The street was closed off for over 1/2 hour !!!!! and this was not the first time!!!!
And another report

From another report:
The construction fencing on Carlton Avenue is pinching the street too much and creating an ongoing unsafe condition. Taller vehicles like trucks and buses cannot pass through the Avenue without hitting a tree. The tree is old and beautiful and should be preserved. The damage is both to the tree and the vehicles that pass.
Today I witnessed and videotaped a truck hitting the tree while I passed by. The truck hit the tree hard, and the video turned off as I ran forward to see if the driver was alright. This is the same situation I filed an incident report about on Tuesday. The tree shows fresh signs of being hit regularly. 


The commenter also notes that "the fencing blocks the view of the stop light at Carlton Avenue and Pacific Street for drivers. The light is only visible once the car approaches the intersection."

Indeed, the traffic light becomes visible only about 26 seconds into the video below.



The third incident

Wrote Peter Krashes yesterday:
For the 3rd time this week a truck got stuck under the tree on Carlton Avenue. This morning the truck wasn't just too tall, it was also too wide. According to the resident who forwarded me the information, the truck hit the tree because of its height, and the green wall because of its width. There are fresh scratches on the green wall across from the tree.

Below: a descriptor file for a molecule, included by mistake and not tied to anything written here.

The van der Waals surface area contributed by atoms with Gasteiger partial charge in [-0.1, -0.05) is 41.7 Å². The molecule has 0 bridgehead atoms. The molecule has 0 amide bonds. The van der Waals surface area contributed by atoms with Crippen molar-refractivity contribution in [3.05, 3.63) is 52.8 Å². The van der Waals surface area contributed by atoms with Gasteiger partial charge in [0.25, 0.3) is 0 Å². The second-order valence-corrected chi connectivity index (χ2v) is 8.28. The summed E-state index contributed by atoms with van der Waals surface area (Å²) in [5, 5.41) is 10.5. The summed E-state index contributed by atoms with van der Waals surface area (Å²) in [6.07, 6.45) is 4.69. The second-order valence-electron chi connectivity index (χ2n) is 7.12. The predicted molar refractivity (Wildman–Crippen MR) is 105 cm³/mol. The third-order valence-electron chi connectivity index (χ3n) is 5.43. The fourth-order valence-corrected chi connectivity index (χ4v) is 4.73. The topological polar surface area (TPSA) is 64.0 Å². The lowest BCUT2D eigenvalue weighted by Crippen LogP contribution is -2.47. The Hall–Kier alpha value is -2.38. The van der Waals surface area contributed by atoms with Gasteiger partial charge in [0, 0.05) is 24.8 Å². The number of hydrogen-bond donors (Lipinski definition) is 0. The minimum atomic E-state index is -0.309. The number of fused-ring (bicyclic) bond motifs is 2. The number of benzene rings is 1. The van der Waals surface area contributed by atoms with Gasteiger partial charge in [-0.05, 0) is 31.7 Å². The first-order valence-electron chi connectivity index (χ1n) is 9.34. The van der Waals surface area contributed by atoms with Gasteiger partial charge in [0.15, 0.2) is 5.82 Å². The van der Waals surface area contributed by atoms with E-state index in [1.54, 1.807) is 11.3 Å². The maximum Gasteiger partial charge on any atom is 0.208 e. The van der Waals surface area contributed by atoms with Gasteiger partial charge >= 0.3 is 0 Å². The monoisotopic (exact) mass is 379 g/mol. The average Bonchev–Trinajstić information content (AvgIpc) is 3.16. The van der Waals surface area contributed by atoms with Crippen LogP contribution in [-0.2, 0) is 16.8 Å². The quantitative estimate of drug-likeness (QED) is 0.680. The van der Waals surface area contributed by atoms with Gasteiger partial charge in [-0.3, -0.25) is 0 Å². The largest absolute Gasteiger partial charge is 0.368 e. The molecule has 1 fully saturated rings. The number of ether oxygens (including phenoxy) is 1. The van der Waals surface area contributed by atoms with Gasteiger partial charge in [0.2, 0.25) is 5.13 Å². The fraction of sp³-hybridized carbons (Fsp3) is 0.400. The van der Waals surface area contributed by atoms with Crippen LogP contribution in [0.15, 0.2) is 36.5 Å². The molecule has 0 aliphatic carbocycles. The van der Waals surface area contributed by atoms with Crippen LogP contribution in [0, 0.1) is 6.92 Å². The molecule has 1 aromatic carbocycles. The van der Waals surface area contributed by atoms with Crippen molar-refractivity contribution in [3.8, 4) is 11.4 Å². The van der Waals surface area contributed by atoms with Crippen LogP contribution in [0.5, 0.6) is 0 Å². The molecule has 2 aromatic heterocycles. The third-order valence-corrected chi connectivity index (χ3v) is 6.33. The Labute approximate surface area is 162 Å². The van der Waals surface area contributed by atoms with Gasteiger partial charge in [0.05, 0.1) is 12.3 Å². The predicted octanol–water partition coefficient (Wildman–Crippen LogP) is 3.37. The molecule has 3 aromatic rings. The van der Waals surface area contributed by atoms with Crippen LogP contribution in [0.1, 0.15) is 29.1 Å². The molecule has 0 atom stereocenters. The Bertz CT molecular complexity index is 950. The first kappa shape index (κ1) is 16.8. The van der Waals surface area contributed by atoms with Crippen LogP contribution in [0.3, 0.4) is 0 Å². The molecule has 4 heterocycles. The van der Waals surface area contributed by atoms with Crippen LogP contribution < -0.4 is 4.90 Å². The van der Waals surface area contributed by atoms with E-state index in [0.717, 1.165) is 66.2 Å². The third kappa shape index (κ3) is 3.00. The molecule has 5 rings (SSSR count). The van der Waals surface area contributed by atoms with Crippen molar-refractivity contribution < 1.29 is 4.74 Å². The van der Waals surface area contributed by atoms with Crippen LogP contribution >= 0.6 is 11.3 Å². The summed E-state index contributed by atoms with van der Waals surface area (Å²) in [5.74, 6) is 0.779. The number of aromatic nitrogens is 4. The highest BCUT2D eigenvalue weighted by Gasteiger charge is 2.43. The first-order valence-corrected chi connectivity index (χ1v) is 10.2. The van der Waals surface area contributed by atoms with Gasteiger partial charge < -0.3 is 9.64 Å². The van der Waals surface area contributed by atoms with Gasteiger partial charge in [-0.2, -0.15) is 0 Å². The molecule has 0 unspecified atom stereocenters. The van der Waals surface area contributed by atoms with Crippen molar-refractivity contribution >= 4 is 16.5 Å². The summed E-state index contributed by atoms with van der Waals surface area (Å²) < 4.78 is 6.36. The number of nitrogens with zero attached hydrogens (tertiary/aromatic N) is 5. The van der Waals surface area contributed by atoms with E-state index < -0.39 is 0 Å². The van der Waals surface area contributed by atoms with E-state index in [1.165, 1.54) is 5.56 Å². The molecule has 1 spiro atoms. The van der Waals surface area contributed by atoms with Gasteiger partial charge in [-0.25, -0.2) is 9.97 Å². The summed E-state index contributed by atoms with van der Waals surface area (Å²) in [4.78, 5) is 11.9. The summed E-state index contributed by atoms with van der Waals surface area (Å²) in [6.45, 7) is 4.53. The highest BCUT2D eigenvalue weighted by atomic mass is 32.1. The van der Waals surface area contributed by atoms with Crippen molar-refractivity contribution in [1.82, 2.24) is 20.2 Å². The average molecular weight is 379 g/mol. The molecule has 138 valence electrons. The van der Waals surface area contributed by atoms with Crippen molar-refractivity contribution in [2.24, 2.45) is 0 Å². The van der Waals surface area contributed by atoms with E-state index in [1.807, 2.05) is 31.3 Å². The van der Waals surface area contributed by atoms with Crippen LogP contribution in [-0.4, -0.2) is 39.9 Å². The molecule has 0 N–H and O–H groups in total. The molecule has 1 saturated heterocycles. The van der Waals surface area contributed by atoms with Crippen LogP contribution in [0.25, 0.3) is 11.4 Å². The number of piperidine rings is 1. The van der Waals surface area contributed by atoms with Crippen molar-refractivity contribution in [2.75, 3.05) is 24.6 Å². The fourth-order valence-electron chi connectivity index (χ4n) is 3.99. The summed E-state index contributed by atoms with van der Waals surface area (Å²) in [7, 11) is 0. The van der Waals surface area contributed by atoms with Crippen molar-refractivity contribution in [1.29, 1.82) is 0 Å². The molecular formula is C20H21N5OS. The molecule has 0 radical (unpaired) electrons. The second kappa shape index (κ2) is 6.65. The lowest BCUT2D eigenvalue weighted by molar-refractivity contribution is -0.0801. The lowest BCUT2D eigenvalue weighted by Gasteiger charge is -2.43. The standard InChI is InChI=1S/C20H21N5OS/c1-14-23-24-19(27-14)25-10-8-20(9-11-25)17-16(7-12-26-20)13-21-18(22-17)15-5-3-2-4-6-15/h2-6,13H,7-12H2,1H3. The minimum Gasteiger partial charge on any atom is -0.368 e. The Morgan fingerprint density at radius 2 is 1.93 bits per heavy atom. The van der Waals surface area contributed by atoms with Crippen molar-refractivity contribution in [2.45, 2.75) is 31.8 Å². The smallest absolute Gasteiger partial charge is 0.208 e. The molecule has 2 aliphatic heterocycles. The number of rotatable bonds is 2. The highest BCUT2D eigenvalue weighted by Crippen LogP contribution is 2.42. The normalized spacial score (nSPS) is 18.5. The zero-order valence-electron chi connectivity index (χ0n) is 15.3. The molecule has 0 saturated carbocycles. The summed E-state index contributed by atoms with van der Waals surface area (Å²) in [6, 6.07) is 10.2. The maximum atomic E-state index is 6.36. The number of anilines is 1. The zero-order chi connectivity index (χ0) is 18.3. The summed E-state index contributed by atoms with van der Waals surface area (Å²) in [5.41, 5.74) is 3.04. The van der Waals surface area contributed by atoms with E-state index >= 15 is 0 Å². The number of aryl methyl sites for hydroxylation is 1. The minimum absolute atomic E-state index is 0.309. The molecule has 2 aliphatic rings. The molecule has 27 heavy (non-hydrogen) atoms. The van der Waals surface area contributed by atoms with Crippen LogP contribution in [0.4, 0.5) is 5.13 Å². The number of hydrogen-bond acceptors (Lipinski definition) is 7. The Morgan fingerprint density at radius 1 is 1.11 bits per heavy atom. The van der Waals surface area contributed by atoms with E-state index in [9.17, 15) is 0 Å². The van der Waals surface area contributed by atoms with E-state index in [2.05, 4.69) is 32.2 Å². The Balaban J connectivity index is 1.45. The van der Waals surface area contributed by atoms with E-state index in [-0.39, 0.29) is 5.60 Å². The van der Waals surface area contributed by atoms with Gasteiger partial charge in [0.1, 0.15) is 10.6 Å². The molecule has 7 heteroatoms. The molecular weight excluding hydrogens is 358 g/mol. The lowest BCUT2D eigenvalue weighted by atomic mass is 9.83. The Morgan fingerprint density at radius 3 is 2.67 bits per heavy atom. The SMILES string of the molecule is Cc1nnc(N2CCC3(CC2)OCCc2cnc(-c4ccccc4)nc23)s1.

Obviously, the risk is to the tree, the owner of the truck and the drivers, because some trucks barrel down Carlton as they do Dean. When the trucks get stuck, they block traffic. Assuming the fence is built as approved, I think DOT has approved an unsafe and non-functioning condition.
DOT should make sure Carlton Avenue is well posted with "no truck" signs and the sign on Dean Street at 6th Avenue should finally get fixed. As has previously been filed here, that sign is pivoted, making it look like trucks are banned northbound on 6th Avenue from Dean. But because I think it will be hard for the NYPD to commit the resources to guarantee no trucks or buses come down this stretch of Carlton, I think DOT should be reassessing the amount they have reduced Carlton Avenue. Right now the width causes a regular blockage.
The resident's description:
We had fun this AM, heard truck motor too long, went to window and a huge, long, very wide yellow truck with a huge street roller piggy back on stuck between Dean and my tree. went out in robe..... told driver he was not supposed to be on Carlton as it is no trucks... he said: Miss I just came down on Carlton and could not make the turn onto Dean"